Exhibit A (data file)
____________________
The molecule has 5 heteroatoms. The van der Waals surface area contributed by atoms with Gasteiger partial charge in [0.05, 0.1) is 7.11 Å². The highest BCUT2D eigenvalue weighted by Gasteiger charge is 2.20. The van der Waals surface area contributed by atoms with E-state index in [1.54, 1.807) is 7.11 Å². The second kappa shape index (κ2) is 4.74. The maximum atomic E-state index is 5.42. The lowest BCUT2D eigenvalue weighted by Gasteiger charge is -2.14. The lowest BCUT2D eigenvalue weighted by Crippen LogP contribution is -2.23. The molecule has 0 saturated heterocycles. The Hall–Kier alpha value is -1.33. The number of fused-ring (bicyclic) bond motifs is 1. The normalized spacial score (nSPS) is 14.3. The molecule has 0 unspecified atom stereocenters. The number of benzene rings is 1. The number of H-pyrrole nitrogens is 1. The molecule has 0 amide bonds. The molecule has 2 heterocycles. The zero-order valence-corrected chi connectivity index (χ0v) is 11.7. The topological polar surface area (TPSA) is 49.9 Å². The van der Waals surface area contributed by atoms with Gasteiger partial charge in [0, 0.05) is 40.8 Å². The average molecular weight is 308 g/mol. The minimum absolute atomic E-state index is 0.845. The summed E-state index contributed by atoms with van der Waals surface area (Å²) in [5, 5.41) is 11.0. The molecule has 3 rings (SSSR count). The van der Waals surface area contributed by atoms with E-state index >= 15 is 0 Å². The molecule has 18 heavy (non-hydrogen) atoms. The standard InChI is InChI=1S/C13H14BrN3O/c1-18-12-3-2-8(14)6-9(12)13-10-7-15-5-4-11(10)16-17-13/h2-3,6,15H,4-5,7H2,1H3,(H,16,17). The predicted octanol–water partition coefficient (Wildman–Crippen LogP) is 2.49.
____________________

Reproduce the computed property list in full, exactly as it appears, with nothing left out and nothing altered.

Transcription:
The molecule has 5 heteroatoms. The van der Waals surface area contributed by atoms with Gasteiger partial charge in [0.05, 0.1) is 7.11 Å². The highest BCUT2D eigenvalue weighted by Gasteiger charge is 2.20. The van der Waals surface area contributed by atoms with E-state index in [1.54, 1.807) is 7.11 Å². The second kappa shape index (κ2) is 4.74. The maximum atomic E-state index is 5.42. The lowest BCUT2D eigenvalue weighted by Gasteiger charge is -2.14. The lowest BCUT2D eigenvalue weighted by Crippen LogP contribution is -2.23. The molecule has 0 saturated heterocycles. The Hall–Kier alpha value is -1.33. The number of fused-ring (bicyclic) bond motifs is 1. The normalized spacial score (nSPS) is 14.3. The molecule has 0 unspecified atom stereocenters. The number of benzene rings is 1. The number of H-pyrrole nitrogens is 1. The molecule has 0 amide bonds. The molecule has 2 heterocycles. The zero-order valence-corrected chi connectivity index (χ0v) is 11.7. The topological polar surface area (TPSA) is 49.9 Å². The van der Waals surface area contributed by atoms with Gasteiger partial charge in [0, 0.05) is 40.8 Å². The average molecular weight is 308 g/mol. The minimum absolute atomic E-state index is 0.845. The summed E-state index contributed by atoms with van der Waals surface area (Å²) in [5, 5.41) is 11.0. The molecule has 3 rings (SSSR count). The van der Waals surface area contributed by atoms with E-state index >= 15 is 0 Å². The molecule has 18 heavy (non-hydrogen) atoms. The standard InChI is InChI=1S/C13H14BrN3O/c1-18-12-3-2-8(14)6-9(12)13-10-7-15-5-4-11(10)16-17-13/h2-3,6,15H,4-5,7H2,1H3,(H,16,17). The predicted octanol–water partition coefficient (Wildman–Crippen LogP) is 2.49.